# Geometry for Elementary School/Angles

The corresponding material in Euclid's elements can be found on page 26 of Book I in Issac Todhunter's 1872 translation, The Elements of Euclid for the Use of Schools and Colleges. |

In this section, we will talk about angles.

## Angles[edit | edit source]

An angle (∠) is made up of a **vertex** (a point), two **arms** (rays), and an arc. They are arranged so that the endpoint of the arms are the same as the vertex, and the arc runs from one arm to another. The size of an angle depends on how big the arms are opened, and they are measured in degrees. You can measure them by putting your protractor on the vertex and looking at the degrees your second arm has reached.

An angle that is less than 90° is known as an acute angle. A 90° angle is known as a right angle. Those between 90° and 180° are obtuse angles. Exactly 180° angles are called straight angles. Those between 180° and 360° are reflex angles, while angles at 360° are round angles

An angle is usually named by the points it contains. The format is as follows:

"∠" +

a point on one arm+vertex+a point on the other arm

However, sometimes there are no angles on that vertex, and we can omit the point on the arms. In fact, when we are lazy, we can even use a lowercase letter to represent a certain angle. Note that in this case, ∠ must be omitted. Although the lowercase letter represents the value of the angle, all of these names can be used as unknowns in equations.

**Adjacent angles** (adj. ∠s) are angles where:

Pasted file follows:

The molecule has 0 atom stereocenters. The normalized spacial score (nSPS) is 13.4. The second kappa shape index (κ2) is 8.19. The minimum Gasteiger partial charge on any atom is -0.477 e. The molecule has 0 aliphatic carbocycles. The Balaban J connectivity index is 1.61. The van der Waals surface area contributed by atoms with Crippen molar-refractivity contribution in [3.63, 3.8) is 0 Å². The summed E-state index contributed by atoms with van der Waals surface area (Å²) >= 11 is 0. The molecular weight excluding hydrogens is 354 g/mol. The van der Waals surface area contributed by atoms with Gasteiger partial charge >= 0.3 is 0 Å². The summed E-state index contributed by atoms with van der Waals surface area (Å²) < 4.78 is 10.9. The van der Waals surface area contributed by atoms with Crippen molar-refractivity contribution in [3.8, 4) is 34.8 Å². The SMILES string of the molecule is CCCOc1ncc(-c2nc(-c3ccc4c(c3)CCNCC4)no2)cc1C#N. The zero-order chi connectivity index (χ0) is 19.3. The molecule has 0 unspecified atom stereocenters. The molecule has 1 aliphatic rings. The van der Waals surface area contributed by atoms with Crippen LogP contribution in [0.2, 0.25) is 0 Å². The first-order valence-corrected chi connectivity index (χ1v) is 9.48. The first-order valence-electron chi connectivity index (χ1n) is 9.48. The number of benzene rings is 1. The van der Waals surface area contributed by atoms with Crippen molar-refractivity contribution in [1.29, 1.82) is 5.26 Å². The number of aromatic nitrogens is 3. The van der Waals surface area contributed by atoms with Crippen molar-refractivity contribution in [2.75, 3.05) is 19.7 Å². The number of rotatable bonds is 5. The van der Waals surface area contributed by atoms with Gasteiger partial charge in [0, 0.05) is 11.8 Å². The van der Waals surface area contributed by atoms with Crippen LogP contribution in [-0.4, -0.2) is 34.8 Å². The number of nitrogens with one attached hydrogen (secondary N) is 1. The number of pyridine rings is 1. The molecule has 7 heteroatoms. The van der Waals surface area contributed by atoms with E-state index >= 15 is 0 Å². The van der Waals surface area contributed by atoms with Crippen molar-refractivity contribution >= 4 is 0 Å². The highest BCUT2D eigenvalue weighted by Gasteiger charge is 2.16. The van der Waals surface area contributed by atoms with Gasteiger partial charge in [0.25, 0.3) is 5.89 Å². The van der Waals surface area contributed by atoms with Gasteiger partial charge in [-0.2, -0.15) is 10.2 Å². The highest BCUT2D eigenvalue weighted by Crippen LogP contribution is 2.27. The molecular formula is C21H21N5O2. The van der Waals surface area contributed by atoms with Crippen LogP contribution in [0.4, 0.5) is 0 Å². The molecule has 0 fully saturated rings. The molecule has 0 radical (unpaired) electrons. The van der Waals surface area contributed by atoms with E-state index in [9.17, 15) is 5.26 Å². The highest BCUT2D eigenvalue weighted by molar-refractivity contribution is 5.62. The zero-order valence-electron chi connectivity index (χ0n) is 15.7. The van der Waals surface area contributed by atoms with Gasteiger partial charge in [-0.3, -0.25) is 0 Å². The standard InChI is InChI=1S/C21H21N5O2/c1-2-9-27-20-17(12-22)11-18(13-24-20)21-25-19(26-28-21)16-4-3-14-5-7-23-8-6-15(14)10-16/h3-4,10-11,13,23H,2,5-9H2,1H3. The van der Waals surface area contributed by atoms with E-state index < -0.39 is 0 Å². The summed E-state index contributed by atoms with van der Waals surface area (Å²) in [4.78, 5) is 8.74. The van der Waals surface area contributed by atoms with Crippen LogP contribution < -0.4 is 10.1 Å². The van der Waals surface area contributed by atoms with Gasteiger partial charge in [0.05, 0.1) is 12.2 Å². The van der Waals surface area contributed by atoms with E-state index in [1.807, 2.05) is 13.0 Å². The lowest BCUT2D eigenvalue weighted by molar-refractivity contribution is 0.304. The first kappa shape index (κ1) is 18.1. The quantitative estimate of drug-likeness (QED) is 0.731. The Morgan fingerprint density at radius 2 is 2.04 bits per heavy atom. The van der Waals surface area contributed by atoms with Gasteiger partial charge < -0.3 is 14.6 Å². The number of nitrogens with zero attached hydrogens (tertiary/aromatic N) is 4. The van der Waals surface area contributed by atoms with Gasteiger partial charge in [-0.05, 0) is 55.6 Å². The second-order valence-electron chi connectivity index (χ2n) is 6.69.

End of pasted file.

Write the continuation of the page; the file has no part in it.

- Their opposite arms coincide (overlap);
- Their arcs do not coincide (overlap);
- Their vertices coincide (overlap).

Sometimes, two angles may add up to 90° or 180°. They are called complementary angles and supplementary angles respectively. As many angles have such properties, these will be quite handy in the future.

## Angles at a point[edit | edit source]

Sometimes, two or more angles share a common vertex, and their sizes add up to 360^{o}. They are called angles at a point (∠s at a pt.). This can be very useful when we write proofs or find out angles.

For example, imagine that *O* is a point in the figure. The three points, *A*, *B*, and *C* are around the point *O*, and a ray shoots out of *O* to *A*, *B* and *C* respectively. Given that ∠AOB = 120° and ∠BOC = 150°,

## Adjacent angles on a straight line[edit | edit source]

When the sizes of adjacent angles add up to 180°, they are adjacent angles on a straight line. They are used when finding out the value of one of the angles. (Or more, for that matter, when you have angles that are equal or related.) The abbreviation, adj. ∠s on st. line, can be used as a reference that the angles add up to 180°.

Look at the image on the right as an example. Here, *b* and *a* are supplementary. The sum of *b* and *a* is equal to *c*. *b* and *a* are adjacent angles on a straight line. If we know the value of *b*, we can find out the value of *a* easily. Note that *a*, *b*, and *c* are angles at a point.

## Vertically opposite angles[edit | edit source]

Vertically opposite angles are very simple. If two straight lines run into each other, the opposite angles produced must be vertically opposite angles (vert. opp. ∠s). They must be equal to each other. Note that you cannot assume that something is a straight line just by observation, so be sure that it's mentioned in the question before you do anything. Vertically opposite angles is a very common reference and will come in handy in many situations, so before you are stuck on a problem, see if you can find some vertically opposite angles first.

Look at the figure on the right. As indicated in this figure, *D* is equal to *C* and *A* is equal to *B*. This is because they are vertically opposite angles. Note that here, *D* and *A*, *A* and *C*, *C* and *B*, and *D* and *B* are all pairs of adjacent angles on a straight line. Also, the four angles are angles at a point.